Ghostbusting takes a turn for the twisted
“THE CONJURING 2” takes its time to deliver its thrills and chills, but that doesn’t make it any less creepy or unnerving—with a lot of help from leads Patrick Wilson and Vera Farmiga’s formidable acting chops.
Six years after the Amityville haunting on Rhode Island in 1971, the paranormal-tracking, husband-and-wife tandem of Ed (Wilson) and Lorraine Warren (Farmiga) are whisked off to Enfield, England, for a three-day ghostbusting junket.
They’re tasked to investigate the creepy occurrences in the Hodgson household—and the increasingly disgruntled entity that uses 11-year-old Janet (Madison Wolfe) as its pawn to sow seeds of demonic mischief.
After years of putting her family at risk, Lorraine is wary of another mano-a-mano against creatures that go bump in the night. Her reluctance is understandable: She’s been seeing visions of unfathomable violence involving her husband—and she doesn’t have a lot of time to figure out what they mean, or how to stop them!
Just the same, Ed wants the stubborn creature exorcised out of the Hodgsons’ home—before it’s too late!
While the film is occasionally weighed down by its compromised focus, it nonetheless benefits from director James Wan’s inventive use of lights, sounds and shadows that heighten and sustain the production’s sense of unease and eerie dread.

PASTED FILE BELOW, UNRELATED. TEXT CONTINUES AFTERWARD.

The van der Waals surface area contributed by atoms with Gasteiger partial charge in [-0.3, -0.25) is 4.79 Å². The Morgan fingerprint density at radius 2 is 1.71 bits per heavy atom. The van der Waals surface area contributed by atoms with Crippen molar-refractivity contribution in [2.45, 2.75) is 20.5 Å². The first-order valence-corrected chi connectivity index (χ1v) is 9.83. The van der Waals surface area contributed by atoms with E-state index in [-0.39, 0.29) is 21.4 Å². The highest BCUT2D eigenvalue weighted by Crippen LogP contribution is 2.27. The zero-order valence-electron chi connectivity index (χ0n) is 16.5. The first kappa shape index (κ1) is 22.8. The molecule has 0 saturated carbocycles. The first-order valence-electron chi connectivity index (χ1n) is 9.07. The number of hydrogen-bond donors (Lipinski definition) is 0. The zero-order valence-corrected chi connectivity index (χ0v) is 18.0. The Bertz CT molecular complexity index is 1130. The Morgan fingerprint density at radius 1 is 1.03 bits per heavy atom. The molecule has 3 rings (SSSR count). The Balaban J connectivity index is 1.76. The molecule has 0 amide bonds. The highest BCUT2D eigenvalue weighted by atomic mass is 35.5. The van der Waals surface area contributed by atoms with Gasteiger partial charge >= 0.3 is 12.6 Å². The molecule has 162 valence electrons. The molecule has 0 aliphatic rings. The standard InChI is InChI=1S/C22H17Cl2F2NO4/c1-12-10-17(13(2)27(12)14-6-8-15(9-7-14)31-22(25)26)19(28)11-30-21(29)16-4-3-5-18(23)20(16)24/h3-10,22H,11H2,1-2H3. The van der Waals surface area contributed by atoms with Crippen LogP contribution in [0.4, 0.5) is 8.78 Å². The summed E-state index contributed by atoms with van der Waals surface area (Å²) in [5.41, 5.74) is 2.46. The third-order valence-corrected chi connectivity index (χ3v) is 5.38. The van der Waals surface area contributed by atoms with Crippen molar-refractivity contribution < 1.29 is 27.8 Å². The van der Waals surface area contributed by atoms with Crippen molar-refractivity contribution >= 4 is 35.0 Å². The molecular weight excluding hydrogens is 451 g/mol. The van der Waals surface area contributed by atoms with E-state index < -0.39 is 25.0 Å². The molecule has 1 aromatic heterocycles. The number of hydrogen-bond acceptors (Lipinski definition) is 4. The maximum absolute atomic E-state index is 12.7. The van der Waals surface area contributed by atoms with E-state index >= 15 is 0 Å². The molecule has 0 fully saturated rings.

By spending more time to tackle the protagonists’ back stories, viewers feel like they know the Hodgsons and Warrens better—and we get more emotionally invested in their safety and well-being.
Wan would have had a difficult time making sense of the Warrens’ perpetual dilemma—to help the needy, or conveniently choose to look the other way—if not for the “relatable” portrayals of Wilson and Farmiga, who spiritually “saddle up” as their characters’ ghostbusting adventures take a turn for the twisted.
As a welcome breather, the movie finds a clever excuse to let the vocally exceptional Wilson sing an Elvis Presley classic—a temporary calm before a terrifying storm hits the Hodgson household again!
This time around, the demonic presence they battle is angrier and smarter, and even takes a creepy, “blasphemous” form to attack Lorraine’s conscience. —After all, as Ed later uncovers, it has had 40 years of practice!